English has become the lingua franca of academia, commerce and even diplomacy. Proficiency in the English Language – reading, writing and communications are now critical skills required in all vocations. This is also an area that employers have singled out as a weakness of NUS graduates.
I have been deliberating on whether it is necessary to introduce compulsory language and communications modules in the undergraduate curriculum. We do not want our graduates to be unnecessarily hampered or disadvantaged in the global talent marketplace, because of sub-par reading, writing or speaking skills. Language proficiency will give our graduates an edge in productivity and effectiveness at the workplace.
The undergraduate cohort is a diverse one. To cater to the varying levels of language competence, the Centre for English Language Communication (CELC) is looking into how students can be matched to programs of an appropriate level according to their language ability. Some pilots are already in place.
Our challenge is that students are not keen! Our pilot Writing modules are not attracting much interest from Science, Engineering and Computing students. And students from the Science and Technology disciplines are precisely the ones who are most in need of these courses, as they have far less opportunities to develop language and communications skills through their disciplinary modules.
I sincerely hope students are convinced of the importance of English proficiency. Prof Brent Strong, the Lorin Farr Professor of Entrepreneurial Technology at the Brigham Young University, has written a persuasive piece on ‘Why Engineers Should Read Shakespeare’. He argues the importance for scientists to develop the ability to express themselves articulately in terms that all can understand and to discuss scientific and other issues from a broad and comprehensive viewpoint. He encourages engineers to read Shakespeare, and explains how Shakespeare will help us think, because we think in words.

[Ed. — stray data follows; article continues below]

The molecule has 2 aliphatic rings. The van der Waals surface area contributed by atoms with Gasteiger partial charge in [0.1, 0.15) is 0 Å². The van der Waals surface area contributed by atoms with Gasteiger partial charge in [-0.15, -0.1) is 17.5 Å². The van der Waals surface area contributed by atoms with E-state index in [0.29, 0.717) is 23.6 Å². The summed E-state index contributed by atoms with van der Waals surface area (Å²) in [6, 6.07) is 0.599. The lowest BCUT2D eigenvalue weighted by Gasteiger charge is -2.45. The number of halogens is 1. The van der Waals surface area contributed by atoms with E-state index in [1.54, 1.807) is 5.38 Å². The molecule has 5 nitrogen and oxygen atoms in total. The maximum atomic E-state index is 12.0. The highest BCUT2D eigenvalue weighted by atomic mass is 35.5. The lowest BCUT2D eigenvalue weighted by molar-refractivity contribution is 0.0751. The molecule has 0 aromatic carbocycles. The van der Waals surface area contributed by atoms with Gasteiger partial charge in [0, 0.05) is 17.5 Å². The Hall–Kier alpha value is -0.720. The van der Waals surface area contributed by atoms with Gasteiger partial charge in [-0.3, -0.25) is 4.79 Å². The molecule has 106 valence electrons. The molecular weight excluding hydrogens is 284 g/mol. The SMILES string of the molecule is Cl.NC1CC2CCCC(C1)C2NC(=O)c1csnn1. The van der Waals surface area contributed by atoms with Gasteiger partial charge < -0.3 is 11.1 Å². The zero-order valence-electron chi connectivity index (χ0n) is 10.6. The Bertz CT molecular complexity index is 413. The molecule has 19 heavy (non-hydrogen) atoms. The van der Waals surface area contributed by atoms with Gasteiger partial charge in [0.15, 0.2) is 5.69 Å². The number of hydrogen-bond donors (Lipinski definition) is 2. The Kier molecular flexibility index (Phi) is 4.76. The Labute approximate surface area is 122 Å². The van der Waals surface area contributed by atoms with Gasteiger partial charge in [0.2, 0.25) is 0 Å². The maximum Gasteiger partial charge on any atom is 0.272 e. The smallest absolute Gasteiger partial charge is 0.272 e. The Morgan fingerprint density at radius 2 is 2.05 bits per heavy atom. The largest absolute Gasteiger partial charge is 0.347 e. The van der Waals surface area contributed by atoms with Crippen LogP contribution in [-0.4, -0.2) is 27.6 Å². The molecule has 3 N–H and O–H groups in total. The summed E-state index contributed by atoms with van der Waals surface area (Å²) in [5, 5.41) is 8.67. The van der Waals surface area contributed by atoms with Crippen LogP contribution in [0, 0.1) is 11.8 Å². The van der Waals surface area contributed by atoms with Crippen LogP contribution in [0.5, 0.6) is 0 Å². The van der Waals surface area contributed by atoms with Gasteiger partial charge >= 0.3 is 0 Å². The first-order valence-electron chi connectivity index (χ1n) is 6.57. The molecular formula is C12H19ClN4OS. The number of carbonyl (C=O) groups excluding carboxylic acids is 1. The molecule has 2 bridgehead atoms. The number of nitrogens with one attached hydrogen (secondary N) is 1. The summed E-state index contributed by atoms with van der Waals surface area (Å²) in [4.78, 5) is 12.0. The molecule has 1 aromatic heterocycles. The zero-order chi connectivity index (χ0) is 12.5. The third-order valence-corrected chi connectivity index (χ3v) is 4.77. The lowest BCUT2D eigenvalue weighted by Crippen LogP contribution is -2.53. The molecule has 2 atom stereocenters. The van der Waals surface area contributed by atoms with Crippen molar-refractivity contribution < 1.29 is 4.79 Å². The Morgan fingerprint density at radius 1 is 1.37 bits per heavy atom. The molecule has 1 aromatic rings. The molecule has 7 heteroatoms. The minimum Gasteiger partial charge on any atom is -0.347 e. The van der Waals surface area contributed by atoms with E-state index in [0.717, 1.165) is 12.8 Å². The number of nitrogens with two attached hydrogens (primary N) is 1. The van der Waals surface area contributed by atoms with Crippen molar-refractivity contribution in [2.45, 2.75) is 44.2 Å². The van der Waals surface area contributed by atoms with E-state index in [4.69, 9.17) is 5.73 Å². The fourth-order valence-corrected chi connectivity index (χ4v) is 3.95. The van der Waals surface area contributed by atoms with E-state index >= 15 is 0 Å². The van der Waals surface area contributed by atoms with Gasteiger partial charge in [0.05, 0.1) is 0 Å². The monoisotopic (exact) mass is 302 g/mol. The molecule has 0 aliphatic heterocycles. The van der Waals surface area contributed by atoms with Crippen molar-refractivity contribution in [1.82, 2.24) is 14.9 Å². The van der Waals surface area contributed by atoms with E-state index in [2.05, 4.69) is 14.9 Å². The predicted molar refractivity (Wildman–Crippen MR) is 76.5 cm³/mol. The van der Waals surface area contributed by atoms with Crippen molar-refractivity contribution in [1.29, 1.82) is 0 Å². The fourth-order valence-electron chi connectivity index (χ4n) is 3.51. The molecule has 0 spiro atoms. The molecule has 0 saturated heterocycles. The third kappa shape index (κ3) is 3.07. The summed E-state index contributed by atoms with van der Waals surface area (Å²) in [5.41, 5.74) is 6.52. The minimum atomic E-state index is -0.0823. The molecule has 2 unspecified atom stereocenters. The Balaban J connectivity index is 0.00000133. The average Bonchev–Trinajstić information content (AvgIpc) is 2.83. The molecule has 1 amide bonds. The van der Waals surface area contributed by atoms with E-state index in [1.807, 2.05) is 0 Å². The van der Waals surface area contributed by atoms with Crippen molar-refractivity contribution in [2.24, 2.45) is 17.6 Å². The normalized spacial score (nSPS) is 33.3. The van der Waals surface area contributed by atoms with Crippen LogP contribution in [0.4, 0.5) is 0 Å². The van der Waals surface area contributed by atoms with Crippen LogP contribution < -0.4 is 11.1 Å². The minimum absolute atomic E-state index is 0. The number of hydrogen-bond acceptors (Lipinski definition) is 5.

Of course, we recognize that a single module, or a set of modules, does not suffice to produce sustained results; we must in parallel encourage faculty members to integrate writing and communications components into existing course modules (and for each major). Supporting infrastructure must also be put in place to encourage and assist with writing and communications; these may include seminars, workshops, and writing and communications stations and resource centres amongst others.
I had to realise the importance of, and then learn English the hard way. English did not come naturally to me. I was raised in a dialect-speaking environment. Father had secondary education but in a Chinese-medium school; Mother did not have the opportunity to receive any education. And so, my siblings and I picked up English in school. I managed alright, until secondary school, during which English and Literature became my weakest subjects.
When in Pre-U, I harboured hopes of going abroad for university. I excelled in Math and the Sciences. But alas, it wasn’t good enough. During a PSC (Public Service Commission) scholarship interview conducted in the middle part of Pre-U 2, a panel member remarked that he didn’t think I would be able to pass my GP (General Paper). There went my overseas scholarship.
I felt hurt and indignant. And I was determined to prove to them that I could do well in GP. I was from a poor family and my parents could not afford tuition. So I decided to self-teach. I bought a few assessment books and First Aid in English became my ‘bible’. I read voraciously and disciplined myself to write a GP essay every day. Eventually, I was happy to have managed a P3 at the ‘A’ levels – though not stellar, it was a decent grade.
Language can be likened to music. Music is a medium of expression; one can depict merry and melancholy through music. We have heard and can feel how tenderly an instrument like the violin can render ‘Air on a G String’. But we cannot execute the same, unless we have acquired technical mastery of the instrument. Language is our primary mode of expression and communication. Likewise, without the requisite grounding in grammar, vocabulary, semantics et al, we are not able to express ourselves as richly and fully.
Language acquisition is a lifelong endeavour; I am still at it. Never cease to learn, and never ever give up.